The NFL is a lot like many corporate defendants. As Gregg Easterbrook argued in a piece for ESPN, the public has been waiting for an opportunity to criticize the NFL due to its arrogance in recent years, and the NFL had no reserve of goodwill to help it through the situation. Corporate defendants are similarly situated. Large portions of the American public have strong, negative opinions of corporations and their actions. When a corporation is named as a defendant in a lawsuit, there is rarely a reserve of goodwill at trial that softens the critical orientation of jurors. This poses a significant burden on the corporation as we have seen with the NFL. Continue reading

Jury Duty is So Much More Boring Than You Realize (And How It Impacts Your Presentation Strategy)

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By Thomas M. O’Toole, Ph.D.

It finally happened this past week. I was called for jury duty. I have spent my entire adult life studying jury behavior and decision-making. I spent years in graduate school and wrote a dissertation on juror sense-making to receive my Ph.D. in legal communication and psychology. I’ve read thousands of studies on juries. I’ve worked in the field for over a decade. I’ve watched hundreds of mock juries deliberate. Yet, I had never been called for jury duty.

There were many surprising things about the experience, but most surprising were the distractions and the boredom. I know jury duty can make life difficult for jurors. I know jurors sit around and wait a lot. I know the process can be quite boring. Yet, before this experience, I had not appreciated the reality of it. Continue reading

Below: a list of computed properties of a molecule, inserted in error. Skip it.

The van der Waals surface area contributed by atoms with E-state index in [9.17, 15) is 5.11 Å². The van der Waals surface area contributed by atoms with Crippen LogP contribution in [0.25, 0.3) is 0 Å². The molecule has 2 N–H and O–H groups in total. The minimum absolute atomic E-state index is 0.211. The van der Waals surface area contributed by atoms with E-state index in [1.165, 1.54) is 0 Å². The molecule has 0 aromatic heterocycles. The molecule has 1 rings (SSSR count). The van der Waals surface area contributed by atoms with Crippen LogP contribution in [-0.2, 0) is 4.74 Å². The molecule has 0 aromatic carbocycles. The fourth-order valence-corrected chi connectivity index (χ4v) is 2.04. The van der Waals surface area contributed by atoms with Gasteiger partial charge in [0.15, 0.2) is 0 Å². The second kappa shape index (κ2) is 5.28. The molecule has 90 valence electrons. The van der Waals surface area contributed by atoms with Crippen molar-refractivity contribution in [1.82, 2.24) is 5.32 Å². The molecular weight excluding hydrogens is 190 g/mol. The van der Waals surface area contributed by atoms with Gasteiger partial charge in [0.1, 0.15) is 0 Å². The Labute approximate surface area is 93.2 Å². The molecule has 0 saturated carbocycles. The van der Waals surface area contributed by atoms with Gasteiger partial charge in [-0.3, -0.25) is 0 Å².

Strategic Considerations of How Case Presentation Influences Jurors’ Note-Taking (Part 1)

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By Thomas M. O’Toole, Ph.D. 

There has been a lot of discussion and research devoted to the value of juror note-taking. Not too long ago, the concept of allowing jurors to take notes during trial was considered cutting edge. Some trial venues still do not allow it, although most do. No attention appears to have been given to strategies for influencing juror note-taking, which is shocking since so much of the research speaks to the influence that note taking plays in deliberations. According to one study, 75% of all jurors given the opportunity to take notes believed it assisted them in recalling the evidence, understanding the law and reaching a decision. Given the influence that jurors’ notes play in their decision-making, the jury consulting field needs to venture into an examination of how presentation strategies can influence the process of note-taking.

I am absolutely convinced there is a significant strategic advantage to be gained when an attorney can structure a presentation in a manner that exerts influence on juror note-taking. But it is not enough that jurors just take notes. This is the problem of the current research. It focuses on the value of taking notes versus not taking notes. But the issue is not that simple. The real strategy development lies in the next level of examining how jurors take and use their notes and how an attorney’s presentation at trial can influence the way in which jurors take and use their notes. Continue reading